state's southeastern flank were virtually ruined by Hurricane Katrina.
And then, in the early hours of Sept. 24, Rita finished the job,
almost wiping out the southwestern flank and essentially erasing the few
hardy communities — Cameron, Creole, Holly Beach, Grand Chenier, Johnson's
Bayou, Oak Grove — that cling to the high ground.
"There is no part of the Louisiana coast that hasn't been impacted,"
Lt. Gen. Russel Honore, the commander of U.S. military relief operations in
the state, said during a visit to southwest Louisiana last week. "It's
None more so than Cameron Parish. The tale of
the tape tells part of the story: At least 70 percent of the houses
destroyed; almost 5,000 people homeless in the parish's southern reaches;
thousands of head of cattle lost. But it is on the ground that the true
scope of the devastation becomes obvious.
A tidal surge of 20 feet swept like a tsunami
over the city of Cameron, which is 8 feet above sea level, leveling
virtually everything in its path except the courthouse. For block after
block all that is left are the concrete slabs or pilings of houses swept
into the swamps. Large shrimp boats were marooned on their sides.
Filing cabinets disgorged their contents onto
the main street. A vacuum cleaner stood upright in the mud. An orange life
vest hung from the branches of a stately live oak. Sandbags were still
stacked at the non-existent door of a non-existent building. A sign at the
site of a demolished gas station signaled that normal life ended at $2.59 a
Soldiers, relief workers and parish officials
labored in the mud and stifling heat to clear the courthouse, set up
generators and build a tent city on a playing field so that some semblance
of government, of order, could be restored.
Until then, the parish was being run out of
the visitors' center of a national wildlife refuge more than 30 miles away,
where the peace was constantly shattered by the roar of Black Hawk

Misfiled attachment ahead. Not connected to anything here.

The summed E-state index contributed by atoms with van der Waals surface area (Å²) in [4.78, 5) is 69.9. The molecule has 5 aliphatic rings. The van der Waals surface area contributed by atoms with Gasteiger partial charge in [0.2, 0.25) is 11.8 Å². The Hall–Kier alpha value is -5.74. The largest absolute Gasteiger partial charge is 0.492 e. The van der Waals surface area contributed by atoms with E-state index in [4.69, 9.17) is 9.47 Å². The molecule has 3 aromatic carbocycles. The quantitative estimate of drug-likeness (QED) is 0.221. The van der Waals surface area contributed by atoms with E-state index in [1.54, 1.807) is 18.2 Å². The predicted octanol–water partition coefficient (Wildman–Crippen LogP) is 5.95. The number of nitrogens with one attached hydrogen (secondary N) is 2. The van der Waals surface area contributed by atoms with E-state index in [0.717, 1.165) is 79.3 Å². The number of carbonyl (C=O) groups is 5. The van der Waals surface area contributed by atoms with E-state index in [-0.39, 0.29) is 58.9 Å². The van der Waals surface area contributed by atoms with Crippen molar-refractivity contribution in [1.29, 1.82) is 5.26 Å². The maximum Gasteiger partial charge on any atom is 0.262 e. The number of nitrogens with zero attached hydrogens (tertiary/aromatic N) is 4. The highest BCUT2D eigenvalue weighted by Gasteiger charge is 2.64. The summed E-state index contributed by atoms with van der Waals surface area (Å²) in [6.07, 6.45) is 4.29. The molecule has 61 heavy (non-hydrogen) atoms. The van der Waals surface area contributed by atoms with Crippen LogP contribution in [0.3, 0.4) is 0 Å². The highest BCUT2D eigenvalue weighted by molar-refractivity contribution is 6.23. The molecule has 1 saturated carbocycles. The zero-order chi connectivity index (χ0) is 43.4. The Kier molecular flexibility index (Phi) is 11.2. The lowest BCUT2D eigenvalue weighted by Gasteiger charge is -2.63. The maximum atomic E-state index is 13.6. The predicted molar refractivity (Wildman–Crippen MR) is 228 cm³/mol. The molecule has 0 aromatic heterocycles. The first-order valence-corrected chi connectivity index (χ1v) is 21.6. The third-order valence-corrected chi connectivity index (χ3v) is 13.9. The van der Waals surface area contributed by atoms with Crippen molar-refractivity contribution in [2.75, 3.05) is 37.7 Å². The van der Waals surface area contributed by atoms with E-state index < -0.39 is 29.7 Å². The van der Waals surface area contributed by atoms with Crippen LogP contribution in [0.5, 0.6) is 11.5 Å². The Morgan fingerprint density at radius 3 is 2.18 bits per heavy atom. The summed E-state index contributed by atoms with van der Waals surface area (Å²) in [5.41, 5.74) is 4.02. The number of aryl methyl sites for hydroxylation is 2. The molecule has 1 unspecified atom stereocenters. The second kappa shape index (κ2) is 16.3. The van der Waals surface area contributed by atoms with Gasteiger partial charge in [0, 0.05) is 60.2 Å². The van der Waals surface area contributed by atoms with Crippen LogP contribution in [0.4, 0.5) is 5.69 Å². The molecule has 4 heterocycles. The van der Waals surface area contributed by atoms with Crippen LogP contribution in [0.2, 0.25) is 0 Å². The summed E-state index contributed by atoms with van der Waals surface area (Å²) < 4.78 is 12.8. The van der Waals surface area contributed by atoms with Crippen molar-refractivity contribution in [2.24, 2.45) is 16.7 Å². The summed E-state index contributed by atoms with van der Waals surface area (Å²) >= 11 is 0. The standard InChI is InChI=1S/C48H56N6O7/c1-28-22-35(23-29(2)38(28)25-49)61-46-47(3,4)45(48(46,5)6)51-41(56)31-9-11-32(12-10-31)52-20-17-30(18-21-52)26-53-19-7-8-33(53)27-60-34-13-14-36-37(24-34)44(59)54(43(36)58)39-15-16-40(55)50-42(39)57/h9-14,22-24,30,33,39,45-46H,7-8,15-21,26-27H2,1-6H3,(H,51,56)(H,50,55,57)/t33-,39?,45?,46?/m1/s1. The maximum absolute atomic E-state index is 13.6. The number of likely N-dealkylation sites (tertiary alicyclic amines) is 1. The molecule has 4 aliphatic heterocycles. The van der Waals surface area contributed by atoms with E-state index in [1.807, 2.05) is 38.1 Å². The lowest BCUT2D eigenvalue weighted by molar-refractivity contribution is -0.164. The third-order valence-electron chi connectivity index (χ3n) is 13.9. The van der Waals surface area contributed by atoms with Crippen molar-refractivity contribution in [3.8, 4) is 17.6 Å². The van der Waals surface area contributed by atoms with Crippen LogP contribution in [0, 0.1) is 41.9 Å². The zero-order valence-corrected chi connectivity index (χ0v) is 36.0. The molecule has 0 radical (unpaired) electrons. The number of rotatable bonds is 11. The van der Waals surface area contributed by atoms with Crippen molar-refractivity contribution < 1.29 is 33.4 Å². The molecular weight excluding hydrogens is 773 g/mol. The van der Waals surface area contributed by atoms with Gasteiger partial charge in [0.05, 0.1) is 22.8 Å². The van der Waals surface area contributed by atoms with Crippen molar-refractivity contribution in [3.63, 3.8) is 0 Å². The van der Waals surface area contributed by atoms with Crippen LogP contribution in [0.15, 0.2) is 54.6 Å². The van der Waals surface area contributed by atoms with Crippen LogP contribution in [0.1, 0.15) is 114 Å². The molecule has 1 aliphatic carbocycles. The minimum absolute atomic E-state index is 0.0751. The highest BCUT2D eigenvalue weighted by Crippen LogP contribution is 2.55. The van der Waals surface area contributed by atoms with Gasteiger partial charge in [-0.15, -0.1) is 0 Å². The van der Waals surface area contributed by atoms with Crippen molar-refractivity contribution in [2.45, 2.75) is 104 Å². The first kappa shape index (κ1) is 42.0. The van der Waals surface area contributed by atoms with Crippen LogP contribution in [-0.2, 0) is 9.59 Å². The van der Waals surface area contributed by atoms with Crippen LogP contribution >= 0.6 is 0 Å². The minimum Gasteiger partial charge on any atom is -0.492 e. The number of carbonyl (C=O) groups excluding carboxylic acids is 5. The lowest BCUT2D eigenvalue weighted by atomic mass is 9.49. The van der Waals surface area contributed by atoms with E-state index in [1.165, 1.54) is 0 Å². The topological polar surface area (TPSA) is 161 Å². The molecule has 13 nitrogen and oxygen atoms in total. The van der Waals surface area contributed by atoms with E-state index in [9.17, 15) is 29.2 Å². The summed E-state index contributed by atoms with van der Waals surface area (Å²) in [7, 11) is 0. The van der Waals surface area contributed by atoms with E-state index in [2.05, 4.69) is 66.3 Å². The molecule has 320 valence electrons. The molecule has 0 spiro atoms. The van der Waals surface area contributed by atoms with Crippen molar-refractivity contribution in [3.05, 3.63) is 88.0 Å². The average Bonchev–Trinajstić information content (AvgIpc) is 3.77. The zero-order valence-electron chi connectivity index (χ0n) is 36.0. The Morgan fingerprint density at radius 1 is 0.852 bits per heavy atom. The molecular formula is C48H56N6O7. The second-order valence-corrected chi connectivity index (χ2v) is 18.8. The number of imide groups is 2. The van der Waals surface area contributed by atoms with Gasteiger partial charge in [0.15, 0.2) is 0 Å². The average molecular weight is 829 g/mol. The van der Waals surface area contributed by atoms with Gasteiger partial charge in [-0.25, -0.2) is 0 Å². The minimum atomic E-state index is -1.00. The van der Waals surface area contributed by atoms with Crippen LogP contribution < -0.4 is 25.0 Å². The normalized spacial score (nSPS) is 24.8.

helicopters coming and going.
Tom Hess, a biologist with the Louisiana Fish
and Wildlife Department, climbed into one for an aerial look at a nearby
state wildlife refuge he manages. But with his house damaged, his son's
Grand Chenier home destroyed and the state he works for hurting beyond
anything in its history, he had more than professional concerns on his mind.
"It's pretty catastrophic," Hess said. "This
is a huge setback for the state. We live an alternative lifestyle out here,
so we will stay. We are taking positive steps every day. On Sunday, it
looked pretty grim. Today it looks a little better. We're going to take it
day by day, that's what we're going to do."
Ironically, the self-reliance of these
denizens of the marshes may have delayed somewhat the response to their
plight after Rita struck, said Honore, the cigar-chomping general who has
won wide acclaim for his no-nonsense command of the disaster zone.
He was eager last week to get the word out
about the destruction in Cameron and Vermillion parishes to a world that was
focused on New Orleans and Beaumont.
"It (the lack of attention) is a case of unintended
consequences," Honore said. "First, no deaths. Second, these people take
pride in being able to take care of themselves. You ask them how they did
and they say, 'We're alive, we've still got some animals, we'll manage.' "
Virtually everyone in Cameron Parish
evacuated before Rita's arrival, and thus far no storm-related deaths have
Tens of thousands of head of cattle were left
behind, however, and as many as 4,000 head may have perished. Rounding them